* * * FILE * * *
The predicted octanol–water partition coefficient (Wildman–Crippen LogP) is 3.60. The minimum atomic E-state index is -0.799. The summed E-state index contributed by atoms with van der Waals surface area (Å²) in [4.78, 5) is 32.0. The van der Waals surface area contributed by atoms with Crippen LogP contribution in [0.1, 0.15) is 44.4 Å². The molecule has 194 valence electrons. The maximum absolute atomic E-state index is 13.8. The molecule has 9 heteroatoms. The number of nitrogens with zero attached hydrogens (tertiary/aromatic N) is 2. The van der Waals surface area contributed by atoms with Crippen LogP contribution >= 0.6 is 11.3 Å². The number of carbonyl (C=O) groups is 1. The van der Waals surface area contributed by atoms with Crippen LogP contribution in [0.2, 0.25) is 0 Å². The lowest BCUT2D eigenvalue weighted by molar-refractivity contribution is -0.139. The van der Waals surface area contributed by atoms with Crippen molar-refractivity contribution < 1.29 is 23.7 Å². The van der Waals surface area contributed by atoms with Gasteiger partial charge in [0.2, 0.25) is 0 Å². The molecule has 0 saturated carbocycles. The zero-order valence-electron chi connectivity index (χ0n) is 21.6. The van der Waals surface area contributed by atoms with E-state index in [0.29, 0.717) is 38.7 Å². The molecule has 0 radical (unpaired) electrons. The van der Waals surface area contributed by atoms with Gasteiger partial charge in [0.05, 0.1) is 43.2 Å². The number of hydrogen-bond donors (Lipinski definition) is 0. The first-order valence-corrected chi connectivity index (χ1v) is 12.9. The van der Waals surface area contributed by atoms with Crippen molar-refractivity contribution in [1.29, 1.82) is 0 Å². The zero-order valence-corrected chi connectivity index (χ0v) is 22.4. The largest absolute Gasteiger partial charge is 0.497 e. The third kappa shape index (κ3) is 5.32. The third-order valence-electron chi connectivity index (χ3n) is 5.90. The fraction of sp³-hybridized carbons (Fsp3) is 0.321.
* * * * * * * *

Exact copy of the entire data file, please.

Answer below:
The predicted octanol–water partition coefficient (Wildman–Crippen LogP) is 3.60. The minimum atomic E-state index is -0.799. The summed E-state index contributed by atoms with van der Waals surface area (Å²) in [4.78, 5) is 32.0. The van der Waals surface area contributed by atoms with Crippen LogP contribution in [0.1, 0.15) is 44.4 Å². The molecule has 194 valence electrons. The maximum absolute atomic E-state index is 13.8. The molecule has 9 heteroatoms. The number of nitrogens with zero attached hydrogens (tertiary/aromatic N) is 2. The van der Waals surface area contributed by atoms with Crippen LogP contribution >= 0.6 is 11.3 Å². The number of carbonyl (C=O) groups is 1. The van der Waals surface area contributed by atoms with Crippen LogP contribution in [0.2, 0.25) is 0 Å². The lowest BCUT2D eigenvalue weighted by molar-refractivity contribution is -0.139. The van der Waals surface area contributed by atoms with Crippen molar-refractivity contribution < 1.29 is 23.7 Å². The van der Waals surface area contributed by atoms with Gasteiger partial charge in [0.2, 0.25) is 0 Å². The molecule has 0 saturated carbocycles. The zero-order valence-electron chi connectivity index (χ0n) is 21.6. The van der Waals surface area contributed by atoms with E-state index in [0.29, 0.717) is 38.7 Å². The molecule has 0 radical (unpaired) electrons. The van der Waals surface area contributed by atoms with Gasteiger partial charge in [0.05, 0.1) is 43.2 Å². The number of hydrogen-bond donors (Lipinski definition) is 0. The first-order valence-corrected chi connectivity index (χ1v) is 12.9. The van der Waals surface area contributed by atoms with Crippen molar-refractivity contribution in [1.29, 1.82) is 0 Å². The zero-order valence-corrected chi connectivity index (χ0v) is 22.4. The largest absolute Gasteiger partial charge is 0.497 e. The third kappa shape index (κ3) is 5.32. The third-order valence-electron chi connectivity index (χ3n) is 5.90. The fraction of sp³-hybridized carbons (Fsp3) is 0.321.